In the previous posts, in collaboration with CDI-Partners, we have walked through the first GDPR challenges for unstructured data. As reminder, the drivers behind the GDPR are twofold. Firstly, the EU wants to give people more control over how their personal data is used. Secondly, the EU wants to give businesses a simpler, clearer legal environment in which to operate, making data protection law identical throughout the single market.
In case you missed them, let us to recap on the first 4 challenges:
- Challenge 1: Identify documents containing personal data
- Challenge 2: State of the art security of documents and metadata
- Challenge 3: Monitor and control access to the documents and store the right metadata
- Challenge 4: Make documents available off line in a secure way
An important change introduced by GDPR is the obligation to report Personal Data Breaches.
Article 4 defines a Personal Data Breach as follows: “a breach of security leading to the accidental or unlawful destruction, loss, alteration, unauthorized disclosure of, or access to, personal data transmitted, stored or otherwise processed.”
A little quiz: What is not a personal data breach?
- Someone accidentally deletes a document and there is no backup
- Someone alters a document filled in by a client
- A person sitting next to me on the train can see the screen of my laptop when I’m reviewing an employee file.
As you might have guested, all these could be Personal Data Breaches. And not all data breaches can be detected automatically. How would a system know a file is accidentally deleted or that you have left your laptop unattended without locking the screen? To minimize these types of risks, you need to set up internal policies and create awareness, by training and a lot of communication.
A lot of breaches can be detected. And you will have to take measures to detect these. The higher the likelihood of breaches happening and the higher the impact of a possible data breach, the more sophisticated breach-detection must be.
Modern security systems search for uncommon behavior: signing in from Belgium and 10 minutes later from Singapore, downloading files in large quantities, using an unknown device. These are just simple examples; more sophisticated statistical analysis will search for patterns. Behavior that doesn’t match these patterns is seen as suspicious.
Another technique is to use honeypot files: Files that only exist to be hacked. When such a file is touched, you know someone is in poking around in your system.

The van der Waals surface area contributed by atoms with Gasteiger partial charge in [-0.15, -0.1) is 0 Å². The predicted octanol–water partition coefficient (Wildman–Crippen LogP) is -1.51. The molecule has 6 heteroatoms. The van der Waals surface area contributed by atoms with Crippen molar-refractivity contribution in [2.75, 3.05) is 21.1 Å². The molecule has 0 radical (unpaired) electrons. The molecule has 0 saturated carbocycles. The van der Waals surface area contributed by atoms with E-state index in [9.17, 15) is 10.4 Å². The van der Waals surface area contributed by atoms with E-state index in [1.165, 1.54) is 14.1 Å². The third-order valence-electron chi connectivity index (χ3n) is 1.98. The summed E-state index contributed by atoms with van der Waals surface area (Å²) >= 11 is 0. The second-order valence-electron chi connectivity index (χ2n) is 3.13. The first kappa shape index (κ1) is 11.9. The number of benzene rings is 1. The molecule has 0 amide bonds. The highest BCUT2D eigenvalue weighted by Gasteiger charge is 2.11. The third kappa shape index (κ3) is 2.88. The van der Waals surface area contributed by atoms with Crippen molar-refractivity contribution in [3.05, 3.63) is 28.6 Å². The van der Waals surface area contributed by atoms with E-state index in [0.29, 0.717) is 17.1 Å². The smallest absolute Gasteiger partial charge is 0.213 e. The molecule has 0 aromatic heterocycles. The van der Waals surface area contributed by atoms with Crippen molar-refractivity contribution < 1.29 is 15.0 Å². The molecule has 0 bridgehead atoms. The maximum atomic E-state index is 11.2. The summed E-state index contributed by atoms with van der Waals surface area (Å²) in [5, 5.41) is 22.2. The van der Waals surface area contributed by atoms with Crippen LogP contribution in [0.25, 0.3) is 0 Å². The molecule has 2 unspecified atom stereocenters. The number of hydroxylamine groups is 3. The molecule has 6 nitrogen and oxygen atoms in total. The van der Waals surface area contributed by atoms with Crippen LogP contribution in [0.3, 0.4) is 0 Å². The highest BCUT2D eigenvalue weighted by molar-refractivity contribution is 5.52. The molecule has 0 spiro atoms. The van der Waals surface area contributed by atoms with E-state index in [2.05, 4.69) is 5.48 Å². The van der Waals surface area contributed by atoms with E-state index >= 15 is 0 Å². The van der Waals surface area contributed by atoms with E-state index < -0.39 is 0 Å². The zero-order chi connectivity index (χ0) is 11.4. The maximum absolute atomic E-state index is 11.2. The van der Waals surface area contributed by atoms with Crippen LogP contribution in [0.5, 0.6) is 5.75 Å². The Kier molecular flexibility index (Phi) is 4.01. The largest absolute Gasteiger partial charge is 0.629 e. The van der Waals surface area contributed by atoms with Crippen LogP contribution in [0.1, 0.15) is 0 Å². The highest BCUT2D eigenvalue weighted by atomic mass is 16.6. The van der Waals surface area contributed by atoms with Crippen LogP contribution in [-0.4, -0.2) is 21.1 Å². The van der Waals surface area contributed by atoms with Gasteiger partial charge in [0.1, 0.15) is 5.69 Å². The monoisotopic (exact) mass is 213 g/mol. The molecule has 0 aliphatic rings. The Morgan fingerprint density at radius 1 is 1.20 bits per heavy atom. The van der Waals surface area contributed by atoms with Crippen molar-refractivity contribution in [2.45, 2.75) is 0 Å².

As mentioned in previous articles, documents or more general files on network servers or local disks are difficult to control. If they can be copied onto a USB Keys or sent by mail, there totally out of control.
To mitigate the risk of local and email copies of privacy related documents, Alfred GDPR promotes and facilitates collaboration by sending links. No need to make or send copies of documents, but share by link.
Alfred Edge, an intelligent gateway, is the core of the Alfred GDPR architecture. All access to Alfresco is centralized in the gateway. The gateway defines a very narrow and business driven interfaces, with strict rules about what data and what queries different (GDPR) user profiles are allowed to access. All other other access to Alfresco is blocked.
All requests are logged and retained (with proper protection of private information!). Customers can then define breach patterns and have the gateway in real time filter and monitor for such behavior. Alfred Edge supports different interaction channels: intranet users, internet users, 3rd party systems. Using strong and positive identification, we then apply rules of expected behavior as defined by the customer.
Frequent access to private or sensitive documents can be detected and escalated. Searches on GDPR related meta-data (name, national id numbers) can be filtered, detected and blocked. If user x tries to access data about user y, e.g. via a broad query on the repository, we log and escalate such requests. Obviously, standard access control and GDPR roles will hide any information users are not entitled to access, but breach detection will bring such attempts to the attention of GDPR officers and DPO.
When the system becomes aware of a breach, different actions can be taken. The access to the system can be blocked, an alert will be shown on a console, an entry will be written in a log file. Which actions are appropriate depends on the sensitivity of the information in the system. In all cases, the breach has to be reviewed by the Data Protection Officer if there is one, or someone with a comparable responsibility, if not. Depending on their assessment, the authorities must be notified.
Thanks for reading and keep a lookout to our next challenge: “How to keep track of the right time to delete documents and to permanently delete the documents so no backup copies exist".
In the meantime, you can contact us for any specific request and we will glad to help you and provide our support.
The series is not legal advice for your company to use in complying with EU data privacy laws like the GDPR. Instead, it provides background information to help you better understand the GDPR.